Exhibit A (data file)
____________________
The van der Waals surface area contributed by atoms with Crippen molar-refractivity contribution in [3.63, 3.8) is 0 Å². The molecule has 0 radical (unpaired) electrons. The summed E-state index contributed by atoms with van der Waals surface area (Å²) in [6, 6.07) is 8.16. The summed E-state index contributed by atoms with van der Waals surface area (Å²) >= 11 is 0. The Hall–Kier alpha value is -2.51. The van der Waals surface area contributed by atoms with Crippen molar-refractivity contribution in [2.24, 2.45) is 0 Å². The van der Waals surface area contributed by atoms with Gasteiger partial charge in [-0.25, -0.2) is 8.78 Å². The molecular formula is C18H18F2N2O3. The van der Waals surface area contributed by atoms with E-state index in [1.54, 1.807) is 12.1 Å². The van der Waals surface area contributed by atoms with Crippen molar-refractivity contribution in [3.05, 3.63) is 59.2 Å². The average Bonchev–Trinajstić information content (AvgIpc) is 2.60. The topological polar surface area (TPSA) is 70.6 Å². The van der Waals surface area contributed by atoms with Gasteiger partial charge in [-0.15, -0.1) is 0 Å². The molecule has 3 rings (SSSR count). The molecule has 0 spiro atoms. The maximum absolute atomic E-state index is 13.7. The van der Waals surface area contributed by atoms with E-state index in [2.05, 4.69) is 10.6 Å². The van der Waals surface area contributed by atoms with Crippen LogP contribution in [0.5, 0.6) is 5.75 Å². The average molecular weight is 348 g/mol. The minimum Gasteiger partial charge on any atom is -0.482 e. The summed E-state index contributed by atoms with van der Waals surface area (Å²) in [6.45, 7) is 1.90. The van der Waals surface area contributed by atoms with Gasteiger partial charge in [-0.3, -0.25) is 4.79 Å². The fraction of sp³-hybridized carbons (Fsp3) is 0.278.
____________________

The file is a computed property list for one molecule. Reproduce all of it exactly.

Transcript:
The van der Waals surface area contributed by atoms with Crippen molar-refractivity contribution in [3.63, 3.8) is 0 Å². The molecule has 0 radical (unpaired) electrons. The summed E-state index contributed by atoms with van der Waals surface area (Å²) in [6, 6.07) is 8.16. The summed E-state index contributed by atoms with van der Waals surface area (Å²) >= 11 is 0. The Hall–Kier alpha value is -2.51. The van der Waals surface area contributed by atoms with Crippen molar-refractivity contribution in [2.24, 2.45) is 0 Å². The van der Waals surface area contributed by atoms with Gasteiger partial charge in [-0.25, -0.2) is 8.78 Å². The molecular formula is C18H18F2N2O3. The van der Waals surface area contributed by atoms with E-state index in [1.54, 1.807) is 12.1 Å². The van der Waals surface area contributed by atoms with Crippen molar-refractivity contribution in [3.05, 3.63) is 59.2 Å². The average Bonchev–Trinajstić information content (AvgIpc) is 2.60. The topological polar surface area (TPSA) is 70.6 Å². The van der Waals surface area contributed by atoms with Gasteiger partial charge in [-0.15, -0.1) is 0 Å². The molecule has 3 rings (SSSR count). The molecule has 0 spiro atoms. The maximum absolute atomic E-state index is 13.7. The van der Waals surface area contributed by atoms with E-state index in [2.05, 4.69) is 10.6 Å². The van der Waals surface area contributed by atoms with Crippen LogP contribution in [0.5, 0.6) is 5.75 Å². The average molecular weight is 348 g/mol. The minimum Gasteiger partial charge on any atom is -0.482 e. The summed E-state index contributed by atoms with van der Waals surface area (Å²) in [6.45, 7) is 1.90. The van der Waals surface area contributed by atoms with Gasteiger partial charge in [-0.3, -0.25) is 4.79 Å². The fraction of sp³-hybridized carbons (Fsp3) is 0.278.